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Proving eigenvalues and diagonalizability

  1. Nov 12, 2015 #1
    < Mentor Note -- thread moved to HH from the technical math forums, so no HH Template is shown >

    Let A be a square matrix of order n such that A^2 = I
    a) Prove that if -1 is the only eigenvalue of A, then A= -I
    b) Prove that if 1 is the only eigenvalue of A, then A= I
    c) Prove that A is diagonalizable.

    For part a and b, I consider A=-I and I then showed that the eigenvalues are -1 and 1 respectively. Is it valid by assuming A=-I and I then proving the eigenvalues are -1 and 1?
    If A=-I, Av=λv
    -v=λv
    therefore, λ=-1.

    For part c, I have no clue how to even start. I did some research, and I haven't learn minimal polynomial so I can't use it to prove.
     
    Last edited by a moderator: Nov 12, 2015
  2. jcsd
  3. Nov 12, 2015 #2

    fresh_42

    Staff: Mentor

    Consider the expression ##(t \cdot E_n - A) \cdot (t \cdot E_n + A)## and the zeros of the characteristic polynomial of ##A## to prove c).
    a) and b) are direct consequences of c).
     
  4. Nov 12, 2015 #3

    Mark44

    Staff: Mentor

    No. You are proving the converse of what you're asked for. For a), assume that -1 is the only eigenvalue of A, then show that A must be -I. Same idea for b).
     
  5. Nov 12, 2015 #4
    Av=λv
    Av=-v
    Av=-Iv
    A=-I
    Can I deduce A=-I from that?
     
  6. Nov 12, 2015 #5
    I didn't learn anything about that in my course. Can you explain that more explicitly? I know the eigenvalue of A are -1 and 1.
     
  7. Nov 12, 2015 #6

    Mark44

    Staff: Mentor

    You've omitted what's given, and a step or two. How do you go from equation 2 above to equation 3?
     
  8. Nov 12, 2015 #7

    fresh_42

    Staff: Mentor

    ##A## is diagonalizable iff there is a matrix ##S## so that ##S^{-1} A S = diag (λ_1, ... , λ_n)##
    ##diag (λ_1, ... , λ_n)## denotes a diagonal matrix with entries ##λ_1, ... , λ_n## on its diagonal and 0 elsewhere. ##E_n = diag(1, ... , 1)##

    The characteristic polynomial ##char_A (t) ## of ##A## in ##t## is defined as ##det ( t \cdot E_n - A )##. Now
    ## char_A (t) \cdot det ( t \cdot E_n + A )##
    ##= det ( t \cdot E_n - A ) \cdot det ( t \cdot E_n + A )##
    ##= det [( t \cdot E_n - A ) \cdot ( t \cdot E_n + A )]##
    ##= det (t^2 \cdot E_n - A^2)##
    ##= det (t^2 \cdot E_n - E_n)##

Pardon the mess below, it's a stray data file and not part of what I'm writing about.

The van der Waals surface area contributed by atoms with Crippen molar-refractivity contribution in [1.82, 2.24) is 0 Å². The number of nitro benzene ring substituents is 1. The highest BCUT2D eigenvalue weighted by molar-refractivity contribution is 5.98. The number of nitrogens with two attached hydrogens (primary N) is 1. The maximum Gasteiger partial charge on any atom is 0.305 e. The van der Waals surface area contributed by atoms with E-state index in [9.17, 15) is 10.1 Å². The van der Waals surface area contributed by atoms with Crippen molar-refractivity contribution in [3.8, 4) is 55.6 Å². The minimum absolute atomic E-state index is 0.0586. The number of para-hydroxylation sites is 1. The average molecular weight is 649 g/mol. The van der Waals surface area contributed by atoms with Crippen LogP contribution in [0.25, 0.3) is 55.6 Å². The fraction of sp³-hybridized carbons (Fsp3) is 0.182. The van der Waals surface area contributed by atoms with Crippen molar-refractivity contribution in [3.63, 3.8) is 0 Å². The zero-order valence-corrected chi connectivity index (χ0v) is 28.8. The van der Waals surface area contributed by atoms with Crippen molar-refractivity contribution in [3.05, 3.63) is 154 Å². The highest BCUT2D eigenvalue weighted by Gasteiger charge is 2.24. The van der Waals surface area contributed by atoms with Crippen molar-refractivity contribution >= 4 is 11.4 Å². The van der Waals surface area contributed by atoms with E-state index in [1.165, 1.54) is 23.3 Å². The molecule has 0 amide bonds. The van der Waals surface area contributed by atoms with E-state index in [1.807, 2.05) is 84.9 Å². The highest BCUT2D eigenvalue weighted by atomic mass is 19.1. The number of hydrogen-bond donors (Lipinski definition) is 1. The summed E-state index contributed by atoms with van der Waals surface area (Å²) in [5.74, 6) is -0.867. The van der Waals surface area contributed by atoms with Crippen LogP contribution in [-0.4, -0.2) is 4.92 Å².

##= (t^2 - 1)^n##
    ##= (t-1)^n (t+1)^n##

    The ##λ_i## are exactly the zeros of ##char_A (t)##. The equation above shows that only ##(t ± 1)## are divisors of ##char_A (t)## and therefore all ##λ_i## must be 1 or -1, proving c) and then a) and b).

    I admit there's eventually an easier way to prove this without determinant and characteristic polynomial.
    Maybe I'm too used to them that I didn't see it. Which rules about matrices are you expected to use?
     
    Last edited: Nov 12, 2015
  9. Nov 12, 2015 #8
    I multiply both sides by identity matrix so it IAv is still Av.
     
  10. Nov 12, 2015 #9

    Mark44

    Staff: Mentor

    I don't believe that the OP is this far along in his/her studies.
    Try to keep your hints aligned with what the person you're attempting to help can handle.
     
  11. Nov 12, 2015 #10

    Mark44

    Staff: Mentor

    Yes, that's clear. What I really meant was how did you go from equation 3 to equation 4?
     
  12. Nov 12, 2015 #11
    I'm not sure whether it is right. But I compared them like coefficients.
     
  13. Nov 12, 2015 #12

    Mark44

    Staff: Mentor

    The trouble is, that isn't guaranteed to work, when you're doing matrix multiplication. For example, it's possible for AB = 0, where neither A nor B is the zero matrix.
    For example:
    ##A = \begin{bmatrix}0 & 1 \\ 0 & 0 \end{bmatrix}## and ##B = \begin{bmatrix} 0 & 2 \\ 0 & 0 \end{bmatrix}##

    So starting here: Av=-Iv, do you have any other ideas? You know the v is an eigenvector, right? Is there a property of eigenvectors you can use?
     
  14. Nov 12, 2015 #13
    The only properties I know are that they are linearly independent and they form a basis for R^n.
     
  15. Nov 12, 2015 #14

    Mark44

    Staff: Mentor

    "They" - for each problem part, you have only one eigenvector.
    Can any old vector be an eigenvector, or are there any restrictions?
     
    Last edited: Nov 12, 2015
  16. Nov 12, 2015 #15
    If I know that the rank(I-A) + rank(I+A) = n, then does it mean that the dimension of eigenspace of A is n, therefore there are n eigenvectors so A is diagonalizable.
     
  17. Nov 12, 2015 #16
    Eigenvector cannot be the zero vector?
     
    Last edited by a moderator: Nov 12, 2015
  18. Nov 12, 2015 #17

    Mark44

    Staff: Mentor

    Yes!
    OK, now starting from here -- Av = -Iv, can you get another equation and conclude that A = -I?
     
  19. Nov 12, 2015 #18
    Another equation? (A+I)v=0?
     
  20. Nov 12, 2015 #19

    Mark44

    Staff: Mentor

    That's what I was steering you toward. With what you know about v, and what you know about A (from post #1), why can you conclude that A + I must be the zero matrix?

    Note that because of the way matrix multiplication works, it's possible for Bx = 0, with ##\vec{x} \ne \vec{0}## and B not equal to the zero matrix. For example, with ##A = \begin{bmatrix} 0 & 1 \\ 0 & 0 \end{bmatrix}## and ##\vec{x} = \begin{bmatrix} 1 \\ 0 \end{bmatrix}##.
     
  21. Nov 12, 2015 #20

    fresh_42

    Staff: Mentor

    mea culpa. You're right.
     
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